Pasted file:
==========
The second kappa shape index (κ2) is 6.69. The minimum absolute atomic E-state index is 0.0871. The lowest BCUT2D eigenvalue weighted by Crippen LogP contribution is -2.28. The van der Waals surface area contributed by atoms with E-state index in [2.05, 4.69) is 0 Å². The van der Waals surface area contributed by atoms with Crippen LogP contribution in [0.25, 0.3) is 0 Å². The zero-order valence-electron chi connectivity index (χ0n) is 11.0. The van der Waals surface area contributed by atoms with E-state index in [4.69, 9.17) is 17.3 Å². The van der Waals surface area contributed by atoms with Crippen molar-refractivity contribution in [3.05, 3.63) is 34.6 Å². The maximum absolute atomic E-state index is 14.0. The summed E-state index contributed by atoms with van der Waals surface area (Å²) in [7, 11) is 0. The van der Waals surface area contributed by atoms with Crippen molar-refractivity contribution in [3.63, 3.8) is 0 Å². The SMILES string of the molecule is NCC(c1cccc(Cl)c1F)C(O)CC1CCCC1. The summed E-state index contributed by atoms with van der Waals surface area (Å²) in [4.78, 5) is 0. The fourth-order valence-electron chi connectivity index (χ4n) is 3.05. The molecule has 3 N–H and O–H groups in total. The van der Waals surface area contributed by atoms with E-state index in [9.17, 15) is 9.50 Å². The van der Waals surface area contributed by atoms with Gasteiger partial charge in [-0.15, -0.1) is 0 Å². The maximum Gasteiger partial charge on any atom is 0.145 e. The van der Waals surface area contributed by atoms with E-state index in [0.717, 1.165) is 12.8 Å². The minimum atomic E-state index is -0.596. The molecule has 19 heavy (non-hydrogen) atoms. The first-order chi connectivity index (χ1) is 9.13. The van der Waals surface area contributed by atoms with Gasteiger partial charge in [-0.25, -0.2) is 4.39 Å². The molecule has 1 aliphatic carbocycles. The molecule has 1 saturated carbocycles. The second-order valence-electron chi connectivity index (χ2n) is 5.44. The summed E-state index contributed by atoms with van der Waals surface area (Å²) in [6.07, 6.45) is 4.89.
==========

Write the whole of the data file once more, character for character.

The second kappa shape index (κ2) is 6.69. The minimum absolute atomic E-state index is 0.0871. The lowest BCUT2D eigenvalue weighted by Crippen LogP contribution is -2.28. The van der Waals surface area contributed by atoms with E-state index in [2.05, 4.69) is 0 Å². The van der Waals surface area contributed by atoms with Crippen LogP contribution in [0.25, 0.3) is 0 Å². The zero-order valence-electron chi connectivity index (χ0n) is 11.0. The van der Waals surface area contributed by atoms with E-state index in [4.69, 9.17) is 17.3 Å². The van der Waals surface area contributed by atoms with Crippen molar-refractivity contribution in [3.05, 3.63) is 34.6 Å². The maximum absolute atomic E-state index is 14.0. The summed E-state index contributed by atoms with van der Waals surface area (Å²) in [7, 11) is 0. The van der Waals surface area contributed by atoms with Crippen molar-refractivity contribution in [3.63, 3.8) is 0 Å². The SMILES string of the molecule is NCC(c1cccc(Cl)c1F)C(O)CC1CCCC1. The summed E-state index contributed by atoms with van der Waals surface area (Å²) in [4.78, 5) is 0. The fourth-order valence-electron chi connectivity index (χ4n) is 3.05. The molecule has 3 N–H and O–H groups in total. The van der Waals surface area contributed by atoms with E-state index in [9.17, 15) is 9.50 Å². The van der Waals surface area contributed by atoms with Gasteiger partial charge in [-0.15, -0.1) is 0 Å². The maximum Gasteiger partial charge on any atom is 0.145 e. The van der Waals surface area contributed by atoms with E-state index in [0.717, 1.165) is 12.8 Å². The minimum atomic E-state index is -0.596. The molecule has 19 heavy (non-hydrogen) atoms. The first-order chi connectivity index (χ1) is 9.13. The van der Waals surface area contributed by atoms with Gasteiger partial charge in [-0.25, -0.2) is 4.39 Å². The molecule has 1 aliphatic carbocycles. The molecule has 1 saturated carbocycles. The second-order valence-electron chi connectivity index (χ2n) is 5.44. The summed E-state index contributed by atoms with van der Waals surface area (Å²) in [6.07, 6.45) is 4.89.